Letter: Butchers should let beef hang

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THERE was not a single mention in your article 'In a bull market for beef' (Review, 20 February) of the correct hanging of beef as a necessary procedure to produce tender meat.

The impression always given is that good beef can be produced only from some splendid strain of beef cattle. In fact, the scrawniest animal, properly prepared and hung for the right length of time, will produce better meat than the Smithfield champion, if the latter is marketed according to current practice.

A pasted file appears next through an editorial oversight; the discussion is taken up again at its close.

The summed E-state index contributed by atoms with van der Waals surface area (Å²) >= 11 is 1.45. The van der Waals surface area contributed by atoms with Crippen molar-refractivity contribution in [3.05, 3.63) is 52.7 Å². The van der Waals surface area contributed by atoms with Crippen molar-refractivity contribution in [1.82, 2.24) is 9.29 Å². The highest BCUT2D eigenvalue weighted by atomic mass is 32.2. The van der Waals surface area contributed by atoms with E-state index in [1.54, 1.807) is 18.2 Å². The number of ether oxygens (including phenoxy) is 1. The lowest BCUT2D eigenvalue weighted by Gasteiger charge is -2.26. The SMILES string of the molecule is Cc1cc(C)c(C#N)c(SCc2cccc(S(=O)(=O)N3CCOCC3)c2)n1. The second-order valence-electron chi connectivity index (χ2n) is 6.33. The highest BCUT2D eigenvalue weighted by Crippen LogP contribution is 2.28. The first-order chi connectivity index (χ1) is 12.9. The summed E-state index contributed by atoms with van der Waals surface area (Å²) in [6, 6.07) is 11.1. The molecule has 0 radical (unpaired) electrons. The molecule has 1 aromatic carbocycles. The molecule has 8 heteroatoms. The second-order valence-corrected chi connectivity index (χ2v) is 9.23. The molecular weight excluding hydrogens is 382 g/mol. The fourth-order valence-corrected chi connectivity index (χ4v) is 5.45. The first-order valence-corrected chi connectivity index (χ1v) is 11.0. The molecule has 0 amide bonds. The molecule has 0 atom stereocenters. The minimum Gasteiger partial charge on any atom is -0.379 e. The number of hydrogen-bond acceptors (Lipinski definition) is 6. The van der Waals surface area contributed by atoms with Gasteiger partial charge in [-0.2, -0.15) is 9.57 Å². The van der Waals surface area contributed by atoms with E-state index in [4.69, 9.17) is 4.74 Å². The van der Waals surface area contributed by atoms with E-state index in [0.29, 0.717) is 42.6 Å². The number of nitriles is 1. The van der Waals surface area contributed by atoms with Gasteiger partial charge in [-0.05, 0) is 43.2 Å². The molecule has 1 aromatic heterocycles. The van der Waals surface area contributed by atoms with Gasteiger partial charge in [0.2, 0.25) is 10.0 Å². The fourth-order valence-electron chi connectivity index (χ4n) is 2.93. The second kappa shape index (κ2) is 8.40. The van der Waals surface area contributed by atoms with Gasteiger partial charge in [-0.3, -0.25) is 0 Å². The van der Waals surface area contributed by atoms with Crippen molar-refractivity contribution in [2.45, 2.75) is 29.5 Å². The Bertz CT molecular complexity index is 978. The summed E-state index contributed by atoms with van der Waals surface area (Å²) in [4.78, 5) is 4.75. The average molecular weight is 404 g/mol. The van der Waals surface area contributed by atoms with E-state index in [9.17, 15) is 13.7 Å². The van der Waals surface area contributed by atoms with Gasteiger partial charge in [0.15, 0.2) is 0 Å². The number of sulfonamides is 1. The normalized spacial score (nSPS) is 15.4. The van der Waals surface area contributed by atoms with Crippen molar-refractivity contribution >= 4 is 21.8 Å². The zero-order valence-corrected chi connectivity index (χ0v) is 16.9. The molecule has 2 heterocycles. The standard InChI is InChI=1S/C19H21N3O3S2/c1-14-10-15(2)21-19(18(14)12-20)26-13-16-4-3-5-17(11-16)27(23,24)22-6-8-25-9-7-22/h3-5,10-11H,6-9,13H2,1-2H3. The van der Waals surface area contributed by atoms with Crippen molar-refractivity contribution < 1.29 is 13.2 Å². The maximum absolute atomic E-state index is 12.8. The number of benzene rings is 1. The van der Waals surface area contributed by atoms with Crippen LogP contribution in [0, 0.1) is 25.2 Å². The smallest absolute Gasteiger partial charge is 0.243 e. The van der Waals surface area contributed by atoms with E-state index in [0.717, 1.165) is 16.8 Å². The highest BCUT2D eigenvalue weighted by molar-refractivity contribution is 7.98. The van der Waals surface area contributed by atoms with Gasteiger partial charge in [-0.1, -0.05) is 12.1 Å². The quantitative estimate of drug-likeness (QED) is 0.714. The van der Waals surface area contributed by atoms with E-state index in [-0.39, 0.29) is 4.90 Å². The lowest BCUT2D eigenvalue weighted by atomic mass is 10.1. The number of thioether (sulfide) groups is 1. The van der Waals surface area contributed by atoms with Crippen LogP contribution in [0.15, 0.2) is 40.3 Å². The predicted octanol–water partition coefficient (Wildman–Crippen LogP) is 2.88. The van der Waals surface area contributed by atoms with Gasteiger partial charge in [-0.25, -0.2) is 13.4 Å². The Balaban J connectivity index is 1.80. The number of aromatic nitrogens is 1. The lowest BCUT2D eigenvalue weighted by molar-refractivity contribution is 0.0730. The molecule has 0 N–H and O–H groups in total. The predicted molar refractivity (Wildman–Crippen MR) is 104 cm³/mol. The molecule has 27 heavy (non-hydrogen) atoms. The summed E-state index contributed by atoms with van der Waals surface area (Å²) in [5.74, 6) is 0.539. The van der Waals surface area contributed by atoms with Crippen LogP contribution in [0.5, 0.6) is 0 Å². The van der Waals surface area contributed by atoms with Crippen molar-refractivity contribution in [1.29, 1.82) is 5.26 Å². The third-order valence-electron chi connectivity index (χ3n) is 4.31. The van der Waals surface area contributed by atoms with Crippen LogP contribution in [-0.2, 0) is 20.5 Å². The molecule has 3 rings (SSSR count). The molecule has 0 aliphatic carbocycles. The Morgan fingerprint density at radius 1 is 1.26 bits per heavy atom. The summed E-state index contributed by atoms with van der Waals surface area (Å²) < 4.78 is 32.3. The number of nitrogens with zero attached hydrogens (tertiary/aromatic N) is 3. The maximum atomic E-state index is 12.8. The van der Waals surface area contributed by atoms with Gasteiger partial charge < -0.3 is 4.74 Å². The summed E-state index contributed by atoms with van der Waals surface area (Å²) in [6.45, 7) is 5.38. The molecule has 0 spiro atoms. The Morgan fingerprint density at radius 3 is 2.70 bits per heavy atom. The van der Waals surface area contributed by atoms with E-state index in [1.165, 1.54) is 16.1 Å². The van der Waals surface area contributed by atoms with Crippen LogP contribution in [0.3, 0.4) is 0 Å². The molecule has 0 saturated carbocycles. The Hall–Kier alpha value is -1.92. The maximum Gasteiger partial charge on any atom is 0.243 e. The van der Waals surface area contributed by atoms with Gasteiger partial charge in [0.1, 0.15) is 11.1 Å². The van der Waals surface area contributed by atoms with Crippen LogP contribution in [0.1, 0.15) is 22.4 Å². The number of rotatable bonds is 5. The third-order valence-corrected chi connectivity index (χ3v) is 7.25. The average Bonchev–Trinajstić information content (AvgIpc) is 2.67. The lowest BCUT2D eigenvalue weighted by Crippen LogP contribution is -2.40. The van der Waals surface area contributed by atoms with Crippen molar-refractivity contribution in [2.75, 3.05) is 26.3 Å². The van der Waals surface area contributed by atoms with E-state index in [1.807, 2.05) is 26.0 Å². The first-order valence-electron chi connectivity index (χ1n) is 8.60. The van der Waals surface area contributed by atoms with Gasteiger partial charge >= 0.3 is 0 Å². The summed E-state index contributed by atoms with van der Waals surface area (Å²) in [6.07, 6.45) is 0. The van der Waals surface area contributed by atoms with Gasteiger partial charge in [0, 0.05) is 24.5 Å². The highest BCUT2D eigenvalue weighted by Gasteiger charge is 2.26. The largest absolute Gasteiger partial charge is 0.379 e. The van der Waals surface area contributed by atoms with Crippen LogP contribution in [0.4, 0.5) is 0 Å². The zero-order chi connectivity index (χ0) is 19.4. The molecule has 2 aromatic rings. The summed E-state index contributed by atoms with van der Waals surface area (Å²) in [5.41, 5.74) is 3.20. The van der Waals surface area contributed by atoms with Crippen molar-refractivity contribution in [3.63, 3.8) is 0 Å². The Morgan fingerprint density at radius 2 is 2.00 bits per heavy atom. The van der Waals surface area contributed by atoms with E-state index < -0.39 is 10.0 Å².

Why is this so? Simple - the longer a carcass hangs the more weight it loses, so the less profit there is to be made.

The butchery trade always claims that the public will not pay the extra price needed to cover the loss but I will not buy tough beef. Fortunately, I do have a butcher who can still produce good-quality beef.

M Cullingham

Windsor, Berks

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